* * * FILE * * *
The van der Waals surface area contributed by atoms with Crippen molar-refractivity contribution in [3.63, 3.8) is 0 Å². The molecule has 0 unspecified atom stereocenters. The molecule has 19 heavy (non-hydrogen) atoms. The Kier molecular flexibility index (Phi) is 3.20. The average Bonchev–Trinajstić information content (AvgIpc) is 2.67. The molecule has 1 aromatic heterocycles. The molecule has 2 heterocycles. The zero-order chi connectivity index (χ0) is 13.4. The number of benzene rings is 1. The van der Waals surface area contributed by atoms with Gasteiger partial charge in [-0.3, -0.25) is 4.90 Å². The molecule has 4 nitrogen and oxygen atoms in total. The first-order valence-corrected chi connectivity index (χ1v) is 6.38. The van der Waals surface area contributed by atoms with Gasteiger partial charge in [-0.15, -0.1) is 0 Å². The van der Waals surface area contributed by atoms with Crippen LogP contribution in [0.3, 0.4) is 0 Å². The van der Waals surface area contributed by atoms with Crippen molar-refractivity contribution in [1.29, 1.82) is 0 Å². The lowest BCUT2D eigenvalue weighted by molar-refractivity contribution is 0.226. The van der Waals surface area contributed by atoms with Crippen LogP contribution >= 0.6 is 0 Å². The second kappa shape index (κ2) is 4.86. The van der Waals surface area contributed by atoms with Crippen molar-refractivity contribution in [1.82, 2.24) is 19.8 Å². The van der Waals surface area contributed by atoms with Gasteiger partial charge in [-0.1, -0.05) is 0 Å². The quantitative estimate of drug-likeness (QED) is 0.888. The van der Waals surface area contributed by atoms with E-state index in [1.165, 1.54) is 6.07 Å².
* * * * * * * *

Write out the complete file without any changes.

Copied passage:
The van der Waals surface area contributed by atoms with Crippen molar-refractivity contribution in [3.63, 3.8) is 0 Å². The molecule has 0 unspecified atom stereocenters. The molecule has 19 heavy (non-hydrogen) atoms. The Kier molecular flexibility index (Phi) is 3.20. The average Bonchev–Trinajstić information content (AvgIpc) is 2.67. The molecule has 1 aromatic heterocycles. The molecule has 2 heterocycles. The zero-order chi connectivity index (χ0) is 13.4. The number of benzene rings is 1. The van der Waals surface area contributed by atoms with Gasteiger partial charge in [-0.3, -0.25) is 4.90 Å². The molecule has 4 nitrogen and oxygen atoms in total. The first-order valence-corrected chi connectivity index (χ1v) is 6.38. The van der Waals surface area contributed by atoms with Gasteiger partial charge in [-0.15, -0.1) is 0 Å². The van der Waals surface area contributed by atoms with Crippen LogP contribution in [0.3, 0.4) is 0 Å². The van der Waals surface area contributed by atoms with Crippen molar-refractivity contribution in [1.29, 1.82) is 0 Å². The lowest BCUT2D eigenvalue weighted by molar-refractivity contribution is 0.226. The van der Waals surface area contributed by atoms with Crippen LogP contribution >= 0.6 is 0 Å². The second kappa shape index (κ2) is 4.86. The van der Waals surface area contributed by atoms with Crippen molar-refractivity contribution in [1.82, 2.24) is 19.8 Å². The van der Waals surface area contributed by atoms with Gasteiger partial charge in [-0.1, -0.05) is 0 Å². The quantitative estimate of drug-likeness (QED) is 0.888. The van der Waals surface area contributed by atoms with E-state index in [1.165, 1.54) is 6.07 Å².